No more excuses. It’s time to open your first IRA account. We walk you through the entire process, including where to open your account. It’s easy!
Establishing your first IRA, or Independent Retirement Account, is a big deal in the world of finance. This tax-advantaged account is a great way to save and invest for the future. It generally earns more than you would in a high-yield savings account (thanks to compound interest!). And it allows your money to grow tax-free for decades. Aside from a 401(k)–if you have one–it’s the biggest first step you can make toward saving, and planning for a successful retirement.
Planning for retirement is imperative, too, if you don’t want to work for the rest of your life. No matter how much you make now or how much you’ll need in the future, set aside what you can, when you can. Believe me: your future self will thank you!
So, how do you go about deciding on and opening your first IRA? More importantly, how can you start saving in this retirement vehicle with a limited initial contribution?
Let’s talk about the first steps toward opening an IRA. Then we’ll discuss the best ways to fund one if you only have, say, $1,000 to contribute.
Who Can Open One?
First, know that not everyone is eligible to contribute to an IRA. So, who is eligible to establish and contribute to one? If you are younger than 70 ½ and have earned, reported income of any kind, you’re good to go.
The rules for an IRA are simple: you’re can contribute up to the maximum of either the annual contribution limit or your earned income for the year, whichever is lower. The annual contribution limit can change from year to year. For 2018 it’s $5,500 in or $6,500 if you’re over 50.
This means that if you earned $100,000 this year, you can still only contribute up to $5,500 (or $6,500) to your IRA. Conversely, if you only earned $2,500 this year, that is all you can contribute. Even if you have savings elsewhere or your parents want to give you a little extra cash, you can’t put more in the account than you earned in income.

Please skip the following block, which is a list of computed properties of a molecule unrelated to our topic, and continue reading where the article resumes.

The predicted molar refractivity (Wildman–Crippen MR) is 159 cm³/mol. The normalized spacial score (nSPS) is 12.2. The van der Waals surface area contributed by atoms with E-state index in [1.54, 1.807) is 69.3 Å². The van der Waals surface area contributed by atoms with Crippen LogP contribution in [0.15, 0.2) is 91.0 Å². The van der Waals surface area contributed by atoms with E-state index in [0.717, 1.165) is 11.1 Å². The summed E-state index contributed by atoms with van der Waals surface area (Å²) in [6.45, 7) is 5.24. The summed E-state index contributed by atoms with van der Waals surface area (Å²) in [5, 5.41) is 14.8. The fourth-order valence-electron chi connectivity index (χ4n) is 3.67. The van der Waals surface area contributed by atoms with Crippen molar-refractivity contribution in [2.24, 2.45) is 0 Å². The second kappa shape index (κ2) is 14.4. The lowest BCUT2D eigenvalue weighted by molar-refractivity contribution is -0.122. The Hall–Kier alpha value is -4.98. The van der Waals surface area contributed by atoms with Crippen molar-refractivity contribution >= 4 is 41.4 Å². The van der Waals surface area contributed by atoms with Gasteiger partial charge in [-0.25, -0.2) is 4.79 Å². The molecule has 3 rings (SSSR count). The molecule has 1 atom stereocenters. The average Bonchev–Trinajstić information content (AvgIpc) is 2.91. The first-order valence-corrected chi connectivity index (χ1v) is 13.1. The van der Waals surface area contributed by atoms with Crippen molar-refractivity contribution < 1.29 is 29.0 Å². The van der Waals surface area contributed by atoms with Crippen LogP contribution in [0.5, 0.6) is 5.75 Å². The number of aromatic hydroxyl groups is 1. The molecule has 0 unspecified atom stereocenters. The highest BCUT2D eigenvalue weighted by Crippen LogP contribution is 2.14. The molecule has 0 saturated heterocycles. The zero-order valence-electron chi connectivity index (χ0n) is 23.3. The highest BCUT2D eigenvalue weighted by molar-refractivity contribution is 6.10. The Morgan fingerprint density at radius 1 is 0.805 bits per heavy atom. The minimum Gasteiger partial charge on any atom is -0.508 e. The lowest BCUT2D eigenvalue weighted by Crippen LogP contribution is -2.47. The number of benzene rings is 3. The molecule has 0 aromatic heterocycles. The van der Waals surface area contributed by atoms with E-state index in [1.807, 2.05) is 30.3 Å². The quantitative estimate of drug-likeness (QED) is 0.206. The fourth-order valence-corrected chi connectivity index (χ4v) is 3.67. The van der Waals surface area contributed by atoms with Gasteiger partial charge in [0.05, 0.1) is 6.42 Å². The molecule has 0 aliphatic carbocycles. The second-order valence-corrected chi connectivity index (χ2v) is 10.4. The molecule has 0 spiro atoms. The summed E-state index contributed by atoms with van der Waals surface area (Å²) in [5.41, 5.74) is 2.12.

Decide Which Type Is Right for You
There are two types of IRAs to choose from: traditional and Roth. Both are tax-advantaged. This means they both offer tax benefits as they grow. But they work very differently.
Both IRA types have the same contribution limit. You can have both types of IRAs and contribute to both throughout the year. But if you split the money, the combined amount you contribute to both accounts still can’t exceed the applicable maximum.
A traditional IRA lets you see the tax benefits now. You contribute money to this account during the year tax-free. You can contribute pre-tax dollars through your employer. Or you can contribute post-tax income on your own, and then deduct the contributions when you file your taxes.
Your earnings in the traditional IRA will grow tax-free over the years. However, when you withdraw the funds in retirement, you will pay income taxes at whatever your normal rate is at that time.
A Roth IRA is a little different. You will contribute to this fund with after-tax dollars throughout the year. So your employer won’t contribute from pre-tax dollars. And you can’t take a tax write-off for your contribution. Every penny you contribute has already been taxed.
Again, your earnings will grow tax-free over the years. However, when you withdraw funds, you won’t pay any income taxes. None, nada, zip. You’ll be able to withdraw dollar for dollar in retirement (after age 59 ½), without Uncle Sam taking another cut.
So, which one should you choose?
Well, first off, you don’t have to choose. You can certainly open both types, or even open one now to begin contributing and then open the other type later on. However, if you’re asking which would be the better choice for you, here’s the general rule: